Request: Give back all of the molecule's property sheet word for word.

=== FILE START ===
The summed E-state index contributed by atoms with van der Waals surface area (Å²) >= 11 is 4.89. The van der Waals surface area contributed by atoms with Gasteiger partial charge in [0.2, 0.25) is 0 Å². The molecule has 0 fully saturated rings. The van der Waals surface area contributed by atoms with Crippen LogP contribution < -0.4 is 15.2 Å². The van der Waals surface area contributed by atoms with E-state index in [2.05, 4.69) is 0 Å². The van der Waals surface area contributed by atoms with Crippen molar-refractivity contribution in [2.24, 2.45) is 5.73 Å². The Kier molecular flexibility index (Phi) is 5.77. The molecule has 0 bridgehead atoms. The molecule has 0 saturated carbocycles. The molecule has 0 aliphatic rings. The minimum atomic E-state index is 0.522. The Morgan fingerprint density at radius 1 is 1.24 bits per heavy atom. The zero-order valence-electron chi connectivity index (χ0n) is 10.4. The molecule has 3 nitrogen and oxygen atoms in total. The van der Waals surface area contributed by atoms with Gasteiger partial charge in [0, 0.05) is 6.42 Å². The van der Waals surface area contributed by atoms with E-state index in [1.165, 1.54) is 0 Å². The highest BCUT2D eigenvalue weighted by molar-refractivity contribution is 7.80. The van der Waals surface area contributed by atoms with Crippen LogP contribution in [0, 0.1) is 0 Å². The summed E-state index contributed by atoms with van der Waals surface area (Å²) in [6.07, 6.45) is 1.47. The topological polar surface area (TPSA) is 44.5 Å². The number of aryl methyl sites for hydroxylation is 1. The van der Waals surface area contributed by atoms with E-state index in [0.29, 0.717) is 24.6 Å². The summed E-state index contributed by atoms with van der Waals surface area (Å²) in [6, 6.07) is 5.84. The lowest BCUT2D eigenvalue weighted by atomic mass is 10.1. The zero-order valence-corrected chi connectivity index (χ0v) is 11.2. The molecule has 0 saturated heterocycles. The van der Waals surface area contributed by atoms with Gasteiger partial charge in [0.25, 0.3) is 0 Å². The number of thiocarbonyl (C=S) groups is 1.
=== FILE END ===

The summed E-state index contributed by atoms with van der Waals surface area (Å²) >= 11 is 4.89. The van der Waals surface area contributed by atoms with Gasteiger partial charge in [0.2, 0.25) is 0 Å². The molecule has 0 fully saturated rings. The van der Waals surface area contributed by atoms with Crippen LogP contribution < -0.4 is 15.2 Å². The van der Waals surface area contributed by atoms with E-state index in [2.05, 4.69) is 0 Å². The van der Waals surface area contributed by atoms with Crippen molar-refractivity contribution in [2.24, 2.45) is 5.73 Å². The Kier molecular flexibility index (Phi) is 5.77. The molecule has 0 bridgehead atoms. The molecule has 0 saturated carbocycles. The molecule has 0 aliphatic rings. The minimum atomic E-state index is 0.522. The Morgan fingerprint density at radius 1 is 1.24 bits per heavy atom. The zero-order valence-electron chi connectivity index (χ0n) is 10.4. The molecule has 3 nitrogen and oxygen atoms in total. The van der Waals surface area contributed by atoms with Gasteiger partial charge in [0, 0.05) is 6.42 Å². The van der Waals surface area contributed by atoms with E-state index in [1.165, 1.54) is 0 Å². The highest BCUT2D eigenvalue weighted by molar-refractivity contribution is 7.80. The van der Waals surface area contributed by atoms with Crippen LogP contribution in [0, 0.1) is 0 Å². The summed E-state index contributed by atoms with van der Waals surface area (Å²) in [6.07, 6.45) is 1.47. The topological polar surface area (TPSA) is 44.5 Å². The number of aryl methyl sites for hydroxylation is 1. The van der Waals surface area contributed by atoms with E-state index in [0.29, 0.717) is 24.6 Å². The summed E-state index contributed by atoms with van der Waals surface area (Å²) in [6, 6.07) is 5.84. The lowest BCUT2D eigenvalue weighted by atomic mass is 10.1. The zero-order valence-corrected chi connectivity index (χ0v) is 11.2. The molecule has 0 saturated heterocycles. The van der Waals surface area contributed by atoms with Gasteiger partial charge in [0.25, 0.3) is 0 Å². The number of thiocarbonyl (C=S) groups is 1.